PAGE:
MOUNT PLEASANT, Tenn. (WKRN) – A Mount Pleasant police officer involved in a deadly shooting earlier this year has been cleared of any wrongdoing.

News 2 has obtained a copy of a letter written by Maury County DA Brent Cooper, which says Officer Brian Gray’s actions on that February night were “justifiable and legal.”

Cooper says Officer Gray was protecting himself and had reasonable belief he was in imminent danger of death or serious bodily injury at the time.

While there is video from the officer’s body camera that clearly shows the scene moments after the fatal shots were fired, it doesn’t show the gunfire in that crucial moment.

Police Chief Mike Hay told News 2 it’s because the camera has to be physically switched to record, and it does not automatically come on when an officer activates his blue lights.

In this particular case, in all of the commotion, Officer Gray didn’t turn his body cam on until after the fatal shots were fired. However, it does give a good idea of what happened immediately after.

On the video, Gray is heard saying, “Roll an ambulance. Shots fired. One down,” just after he fired nine shots at Bradley Nelson – a suicidal man who led the officer on a high-speed chase before getting out of his car and pointing a rifle at him.

In the frantic moments, you can see Officer Freddy Hart arrive with his gun out. Both officers are yelling at Nelson, who is on the ground.

As the horrific reality begins to register, Officer Gray is heard saying, “He was going to kill me. Get some medics. We need some medics. He got out and pointed at me. Then he got out and he turned with it and I started shooting.”

“He was looking back at me and he stopped and he brought the gun around and I jumped out and he jumped out and when he turned I screamed, ‘Drop the gun!’ and when he brought it, I started shooting.”

According to the letter written by DA Cooper, Nelson had already threatened to kill his wife, and a BOLO, or be on the lookout, had been issued for his arrest.

An order of protection in Lawrenceburg also states Nelson said he would “put a bullet in her head, then his.” He also reportedly said if an officer stopped him, they “would have to kill him.”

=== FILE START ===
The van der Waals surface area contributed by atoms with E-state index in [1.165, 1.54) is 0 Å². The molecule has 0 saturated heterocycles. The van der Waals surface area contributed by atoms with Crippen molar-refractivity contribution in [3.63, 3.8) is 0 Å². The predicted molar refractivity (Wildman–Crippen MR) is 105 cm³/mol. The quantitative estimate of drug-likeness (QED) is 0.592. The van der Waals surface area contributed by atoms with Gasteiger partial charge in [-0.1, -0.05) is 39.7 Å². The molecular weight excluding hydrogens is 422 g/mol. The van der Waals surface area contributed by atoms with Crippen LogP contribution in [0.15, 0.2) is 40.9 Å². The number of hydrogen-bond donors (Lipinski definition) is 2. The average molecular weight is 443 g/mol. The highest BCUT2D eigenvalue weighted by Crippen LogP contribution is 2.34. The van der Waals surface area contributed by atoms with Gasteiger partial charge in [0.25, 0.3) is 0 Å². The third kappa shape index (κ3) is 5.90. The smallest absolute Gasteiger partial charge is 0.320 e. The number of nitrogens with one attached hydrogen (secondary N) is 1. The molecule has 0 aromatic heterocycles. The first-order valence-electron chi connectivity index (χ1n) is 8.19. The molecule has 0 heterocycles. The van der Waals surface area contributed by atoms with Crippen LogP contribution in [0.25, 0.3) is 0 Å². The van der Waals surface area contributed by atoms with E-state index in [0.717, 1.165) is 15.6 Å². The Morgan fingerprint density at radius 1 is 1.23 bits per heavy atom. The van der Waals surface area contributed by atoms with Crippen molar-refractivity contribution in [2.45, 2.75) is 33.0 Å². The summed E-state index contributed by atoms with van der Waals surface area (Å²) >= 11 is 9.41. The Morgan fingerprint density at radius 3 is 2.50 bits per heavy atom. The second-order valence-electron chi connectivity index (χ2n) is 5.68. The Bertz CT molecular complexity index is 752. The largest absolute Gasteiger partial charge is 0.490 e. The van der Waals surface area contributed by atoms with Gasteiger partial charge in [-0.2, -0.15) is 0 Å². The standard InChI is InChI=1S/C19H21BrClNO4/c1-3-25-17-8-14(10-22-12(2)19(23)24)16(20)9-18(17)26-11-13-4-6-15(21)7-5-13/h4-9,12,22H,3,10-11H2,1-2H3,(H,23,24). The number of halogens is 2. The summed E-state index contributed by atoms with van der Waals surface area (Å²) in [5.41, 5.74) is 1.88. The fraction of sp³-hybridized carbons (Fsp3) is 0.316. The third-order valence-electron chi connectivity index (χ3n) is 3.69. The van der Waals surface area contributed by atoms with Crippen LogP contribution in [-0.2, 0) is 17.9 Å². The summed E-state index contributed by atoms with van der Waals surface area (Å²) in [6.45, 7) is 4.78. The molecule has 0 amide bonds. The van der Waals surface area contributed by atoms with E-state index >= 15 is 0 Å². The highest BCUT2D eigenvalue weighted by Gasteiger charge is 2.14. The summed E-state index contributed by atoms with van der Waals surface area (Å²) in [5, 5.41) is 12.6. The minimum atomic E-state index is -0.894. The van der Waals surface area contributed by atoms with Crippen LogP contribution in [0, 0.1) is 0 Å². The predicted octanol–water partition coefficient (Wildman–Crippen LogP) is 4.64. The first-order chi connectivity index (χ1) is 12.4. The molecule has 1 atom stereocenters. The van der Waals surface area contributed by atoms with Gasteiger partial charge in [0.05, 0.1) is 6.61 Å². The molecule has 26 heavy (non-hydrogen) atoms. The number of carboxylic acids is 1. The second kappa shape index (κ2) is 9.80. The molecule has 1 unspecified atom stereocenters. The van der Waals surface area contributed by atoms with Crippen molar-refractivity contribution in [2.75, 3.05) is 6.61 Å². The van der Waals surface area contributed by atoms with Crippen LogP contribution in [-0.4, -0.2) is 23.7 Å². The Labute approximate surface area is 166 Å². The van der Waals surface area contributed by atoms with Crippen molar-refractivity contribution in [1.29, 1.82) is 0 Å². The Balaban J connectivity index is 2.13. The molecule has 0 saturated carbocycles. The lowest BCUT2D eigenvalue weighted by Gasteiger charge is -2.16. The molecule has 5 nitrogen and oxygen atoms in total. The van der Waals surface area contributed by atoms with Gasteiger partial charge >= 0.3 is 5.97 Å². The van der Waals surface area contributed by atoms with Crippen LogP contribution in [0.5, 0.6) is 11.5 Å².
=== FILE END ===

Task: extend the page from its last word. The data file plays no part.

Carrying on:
A report indicates there was an open bottle of whiskey in his car, and an autopsy has since revealed his BAC was nearly three times the legal limit.

According to the DA, when Nelson finally stopped his car after running from Officer Gray in a high-speed chase, he got out of the vehicle and aimed his rifle at the veteran cop.

According to the investigation, Gray ordered Nelson to drop his gun and when he didn’t the officer opened fire, striking the man three times.

A report said one of the officer’s bullets even hit Nelson’s rifle once. While there isn’t video of the shooting, ballistics would seem to indicate that the officer’s bullet hit Nelson’s rifle in a location that could only be struck if it were pointed at Gray when the lawman opened fire.

In Cooper’s letter, he noted that if Officer Gray had not stopped Nelson, he was on his way to his wife’s home with the intent to kill her and commit suicide.

Cooper also believes if Officer Gray hadn’t stopped the man, Nelson would have wrecked and killed or hurt himself or someone else.

Police Chief Mike Hay didn’t want to go on-camera but he called the shooting a tragedy for the Nelson family and for the officer involved.

“I want to reiterate what District Attorney Brent Cooper said in his letter,” Chief Hay said. “The death of Mr. Nelson is a tragedy. The events that unfolded on that night were certainly not the outcome we would have preferred. It was without a doubt a sad occurrence but we all must move forward. We continue to keep the family of Mr. Nelson in our thoughts and prayers.”

News 2 has learned Officer Gray is back at work and is coping with the incident.

Chief Hay told News 2 he has asked city council for two more officers and that Gray didn’t have backup up for much of the pursuit. He said he wants each shift to have enough manpower.